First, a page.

Practicality aside, the rest of the dimensions add to up to a fine sailing boat that can handle a breeze and keep moving in the lightest airs. The LWL of 20 feet is a bit deceptive, since the counter stern is carried far aft, creating a handy instructor’s perch behind the tiller. Students feel secure in the cockpit with a seat-level, inboard transom supporting the rudder post and tiller, but beyond that an open stern allows for easy access onto the boat in case of a man-overboard emergency. The bow overhang is moderate, and the hull form features a flattish forefoot and firm bilges. The standard keel carries 1,050 pounds of ballast and translates into a draft of 4 feet, 6 inches. A shoal-draft option adds 200 pounds of ballast and slices off a foot of draft. The ballast-to-displacement ratio is 40 percent, which accounts for the 26’s stiffness when sailing upwind, while the displacement-to-length ratio of 145 helps explain its exciting off-the-wind performance.

The hull is solid fiberglass, further demonstrating that practical considerations ruled the day. Any sailing school boat is going to receive a few nicks and scrapes along the way, and a solid hull is much easier to repair. Private owners also appreciate the durability of a solid glass hull. The hull and deck are joined on a flange, bonded chemically and through-bolted before being covered with a rubber bumper. The hull is beefed up in the bow, under the stanchion bases, around mast support area and in the bottom of the boat where the stainless steel keel bolts are attached. The deck is cored with Core-cell foam for rigidity. Positive foam flotation makes the 26 virtually unsinkable.

On deck

Although the Colgate 26 is sometimes called a pocket cruiser, most sailors will use the boat for daysailing. The cockpit is well designed and accommodates four adults with ease. The mainsheet traveler runs across the inboard transom, allowing for efficient end-boom sheeting and keeps the cockpit clear. The mainsheet is double-ended, with the forward end leading to a cleat on a barney post on the sole, and the aft end leading to the traveler. This arrangement gives the instructor easy access to the sheet in case of emergencies; much like the passenger-side brake pedal in a driving school car.

The Harken No. 16 self-tailing sheet winches for the small, nonoverlapping roller-furling jib are set on the aft end of the cabintop. While this arrangement is ideal for teaching, it makes it more challenging to tack when singlehanded sailing. The stout wooden tiller is about the only piece of wood on the boat. A bracket for an outboard motor is mounted astern with a cockpit locker specifically designed for engine storage. The cockpit and lockers are self-draining, a vast improvement over the Soling.

The deck features a secure nonskid pattern and oversized, well-supported stanchions. Forward of the cockpit, the lifelines are conventional coated wire rope, terminating at a sensible pulpit that does not extend forward of the bow. Aft, the lifelines convert to solid stainless tubing, offering extra support when seated and a secure handhold when moving about the deck. The hardware is exclusively Harken, including the headsail furling system. The main, jib and spinnaker are by North Sails and are part of the standard package.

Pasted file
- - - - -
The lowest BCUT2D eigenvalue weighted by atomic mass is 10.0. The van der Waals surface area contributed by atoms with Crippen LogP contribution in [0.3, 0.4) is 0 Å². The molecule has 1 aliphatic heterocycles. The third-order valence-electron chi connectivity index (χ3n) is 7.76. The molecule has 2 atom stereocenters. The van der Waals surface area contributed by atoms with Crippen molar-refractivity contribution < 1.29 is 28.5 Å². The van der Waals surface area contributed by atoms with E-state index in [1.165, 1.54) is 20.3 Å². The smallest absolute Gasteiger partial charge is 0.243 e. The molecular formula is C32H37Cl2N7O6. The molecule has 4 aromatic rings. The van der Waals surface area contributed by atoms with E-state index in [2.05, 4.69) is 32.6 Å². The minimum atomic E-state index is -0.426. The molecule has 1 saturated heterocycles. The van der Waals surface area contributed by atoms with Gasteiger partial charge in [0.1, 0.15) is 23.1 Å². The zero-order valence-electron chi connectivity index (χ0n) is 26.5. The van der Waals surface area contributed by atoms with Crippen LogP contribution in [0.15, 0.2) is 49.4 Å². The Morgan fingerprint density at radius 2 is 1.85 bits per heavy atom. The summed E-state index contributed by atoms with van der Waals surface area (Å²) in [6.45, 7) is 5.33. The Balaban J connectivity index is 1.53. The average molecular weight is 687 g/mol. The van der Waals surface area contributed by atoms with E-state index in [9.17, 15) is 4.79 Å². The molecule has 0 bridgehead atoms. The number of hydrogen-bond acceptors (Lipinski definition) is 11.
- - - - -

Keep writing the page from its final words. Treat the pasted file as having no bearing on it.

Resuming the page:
Down below *

The interior is small, but like the rest of the boat, it is well thought out. It would be fun to spend a weekend sailing and camping. The V-berths are 7 feet, 3 inches long, making them more than sleepable if the weather prohibits sleeping in the cockpit. A portable head, insulated ice chest, optional sink and alcohol stove make the boat more comfortable for weekend cruising. A VHF radio is standard equipment, and a soft solar panel designed to be left in the cockpit will keep the battery topped off when you’re away from the boat. Once the cushions are removed the interior can be literally hosed down for quick and easy clean up.

Under way

I was quite impressed with the 26’s performance during a recent sail off Captiva Island in the Gulf of Mexico. While my wife and daughters attended Offshore Sailing School’s weekend learn-to-sail course, instructor Christian Pschorr and I grabbed an empty boat and tacked out through Red Fish Pass. On the wind, the 26 points very high, and we tracked past an ugly shoal and into deep water.

The helm is very light, and even when the afternoon sea breeze finally piped up to a 12-to-15-knot range, it was fingertip control on the tiller. The cockpit offers good leg support, and the stainless railing really lends a sense of security when the boat heels. Falling off the wind, the boat accelerated as we gained sea room on a close reach.

The boat felt powerful in the water, but completely under control and quite stiff. The purchase on the mainsheet was more than adequate, and as my daughter later proved, the small headsail can be trimmed by child, even in a blow. The gulf was choppy, but the 26 sliced through the waves without pounding. The rubrail tended to deflect spray, keeping the cockpit surprisingly dry.

I manned the helm while Pschorr set up the spinnaker. The small chute really turbocharged the boat, and we zipped back toward the inlet, occasionally getting up on top of a wave. Pschorr, who is Offshore’s Captiva Branch Director, told me that he is most impressed with how the boat performs in heavy air, noting that it really has a wind range of 5 to 35 knots. We made our way back through the pass and tacked our way up the narrow channel before easing the boat into the slip under sail.

The Colgate 26 is appeals on many levels. It’s safe, affordable, easy to maintain and very handsome. However, its nimble and spirited performance is clearly its best feature.